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Saturday, March 25, 2006


No 1 English teacher

I wrote a few weeks back about the monks' class being a little subdued compared with my other English class. There have been developments in the time since I wrote that.

I was allowing myself to loosen up a little, going into crazy storytelling mode from time to time and invited the monks to do likewise. 'Not appropriate for monks' was the answer I was given.

However, as we get to know each other they have become much looser and we have many jokes together. We are not following a published course but I do use lessons that I am able to download from the internet. http://www.english-to-go.com/ The monks tend to set the course of discussion that goes much wider than the materials presented. I guess the questions stem from their reading. 'Please explain the meaning of "rally" and "gather" ' for example. The favourite topic so far seems to be sexual practices in Western countries. I think they were quite shocked when I suggested there was no value for a man in marrying a virgin.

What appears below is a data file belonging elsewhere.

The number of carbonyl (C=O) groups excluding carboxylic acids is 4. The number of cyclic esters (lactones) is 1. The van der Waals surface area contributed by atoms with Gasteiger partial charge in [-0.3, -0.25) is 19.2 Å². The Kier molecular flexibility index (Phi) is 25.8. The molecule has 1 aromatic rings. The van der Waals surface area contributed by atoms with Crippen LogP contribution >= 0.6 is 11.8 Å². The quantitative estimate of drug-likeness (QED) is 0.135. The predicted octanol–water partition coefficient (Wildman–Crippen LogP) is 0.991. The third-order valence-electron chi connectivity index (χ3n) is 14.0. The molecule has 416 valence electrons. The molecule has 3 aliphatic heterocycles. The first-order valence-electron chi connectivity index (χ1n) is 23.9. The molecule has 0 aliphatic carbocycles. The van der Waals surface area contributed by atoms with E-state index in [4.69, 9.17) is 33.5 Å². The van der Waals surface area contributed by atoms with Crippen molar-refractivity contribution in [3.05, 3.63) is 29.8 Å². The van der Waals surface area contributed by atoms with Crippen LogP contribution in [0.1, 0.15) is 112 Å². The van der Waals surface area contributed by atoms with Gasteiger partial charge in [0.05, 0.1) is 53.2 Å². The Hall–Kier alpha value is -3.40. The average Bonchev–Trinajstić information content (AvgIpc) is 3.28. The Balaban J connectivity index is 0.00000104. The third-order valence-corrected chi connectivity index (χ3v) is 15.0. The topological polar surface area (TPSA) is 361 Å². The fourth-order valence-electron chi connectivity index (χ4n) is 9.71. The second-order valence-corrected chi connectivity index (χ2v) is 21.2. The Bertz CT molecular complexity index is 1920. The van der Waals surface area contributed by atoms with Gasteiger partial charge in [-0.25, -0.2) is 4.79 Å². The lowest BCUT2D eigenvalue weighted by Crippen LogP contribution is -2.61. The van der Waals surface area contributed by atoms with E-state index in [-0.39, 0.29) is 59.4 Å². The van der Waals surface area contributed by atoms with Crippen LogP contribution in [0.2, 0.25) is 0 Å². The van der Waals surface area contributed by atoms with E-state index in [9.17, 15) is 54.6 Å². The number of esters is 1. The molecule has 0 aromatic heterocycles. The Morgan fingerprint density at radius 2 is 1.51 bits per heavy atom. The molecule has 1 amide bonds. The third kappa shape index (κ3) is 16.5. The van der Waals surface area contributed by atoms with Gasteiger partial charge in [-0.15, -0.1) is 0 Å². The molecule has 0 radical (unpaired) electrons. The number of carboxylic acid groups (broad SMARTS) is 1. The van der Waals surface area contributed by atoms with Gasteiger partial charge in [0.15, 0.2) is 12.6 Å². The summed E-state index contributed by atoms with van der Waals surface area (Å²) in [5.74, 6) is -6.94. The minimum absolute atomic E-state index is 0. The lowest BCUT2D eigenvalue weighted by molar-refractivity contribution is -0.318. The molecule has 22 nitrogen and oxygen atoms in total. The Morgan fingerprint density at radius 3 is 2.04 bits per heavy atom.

I asked them if our topics were appropriate for monks. The reply came, 'We can discuss anything.' He didn't need to add, 'We just can't do anything.'

Recently we were doing an exercise in relation to a newspaper article that required them to put a list of events in order. After they had been working on this for some time I asked, 'What is number one?'

The reply came in a rather dry tone, 'A condom.'

Some of the others laughed a little but I had difficulty controlling my laughter. He was right, of course, Number 1 is a popular brand of condom in Cambodia. I had seen the posters advertising them.

* * *

The monks have invited me to stay at Wat Xam either permanently or overnight. But perhaps I am still addicted to my relative luxury. While compared to most of my family and friends back in Australia I live very simply and frugally, to the monks I am rich.

'Do you have a fan?' I asked last time they invited me.

'No.' Temperatures here have recently been reaching about 37 C. I doubt that their rooms are as well ventilated as mine. They are probably smaller than mine. And yet they sleep without the benefit of a fan.

They bathe communally and in public, drawing water from a well, while I have my own personal bathroom with running water and a shower. Sure I have no hot water but with the present temperature range it is entirely superfluous.

Yes indeed, I am rich.

* * *